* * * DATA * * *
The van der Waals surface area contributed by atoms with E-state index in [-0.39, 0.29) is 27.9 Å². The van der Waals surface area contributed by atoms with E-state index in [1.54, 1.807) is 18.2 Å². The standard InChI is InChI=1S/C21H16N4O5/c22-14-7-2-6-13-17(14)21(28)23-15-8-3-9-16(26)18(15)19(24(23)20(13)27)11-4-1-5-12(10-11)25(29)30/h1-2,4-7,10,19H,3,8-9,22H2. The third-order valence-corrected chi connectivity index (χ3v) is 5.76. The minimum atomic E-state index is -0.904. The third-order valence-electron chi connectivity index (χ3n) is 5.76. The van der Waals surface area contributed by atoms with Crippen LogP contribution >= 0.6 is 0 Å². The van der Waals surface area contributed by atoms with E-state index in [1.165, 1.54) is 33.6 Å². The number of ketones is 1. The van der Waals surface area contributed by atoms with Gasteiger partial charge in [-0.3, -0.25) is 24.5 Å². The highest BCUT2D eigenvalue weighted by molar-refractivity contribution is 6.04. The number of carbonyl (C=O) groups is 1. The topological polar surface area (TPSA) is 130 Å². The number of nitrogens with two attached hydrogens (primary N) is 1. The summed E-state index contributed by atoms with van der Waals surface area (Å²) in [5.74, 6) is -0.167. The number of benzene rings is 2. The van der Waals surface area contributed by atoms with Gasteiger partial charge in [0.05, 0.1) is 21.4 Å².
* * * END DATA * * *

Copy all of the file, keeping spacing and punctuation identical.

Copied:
The van der Waals surface area contributed by atoms with E-state index in [-0.39, 0.29) is 27.9 Å². The van der Waals surface area contributed by atoms with E-state index in [1.54, 1.807) is 18.2 Å². The standard InChI is InChI=1S/C21H16N4O5/c22-14-7-2-6-13-17(14)21(28)23-15-8-3-9-16(26)18(15)19(24(23)20(13)27)11-4-1-5-12(10-11)25(29)30/h1-2,4-7,10,19H,3,8-9,22H2. The third-order valence-corrected chi connectivity index (χ3v) is 5.76. The minimum atomic E-state index is -0.904. The third-order valence-electron chi connectivity index (χ3n) is 5.76. The van der Waals surface area contributed by atoms with Crippen LogP contribution >= 0.6 is 0 Å². The van der Waals surface area contributed by atoms with E-state index in [1.165, 1.54) is 33.6 Å². The number of ketones is 1. The van der Waals surface area contributed by atoms with Gasteiger partial charge in [-0.3, -0.25) is 24.5 Å². The highest BCUT2D eigenvalue weighted by molar-refractivity contribution is 6.04. The number of carbonyl (C=O) groups is 1. The topological polar surface area (TPSA) is 130 Å². The number of nitrogens with two attached hydrogens (primary N) is 1. The summed E-state index contributed by atoms with van der Waals surface area (Å²) in [5.74, 6) is -0.167. The number of benzene rings is 2. The van der Waals surface area contributed by atoms with Gasteiger partial charge in [0.05, 0.1) is 21.4 Å².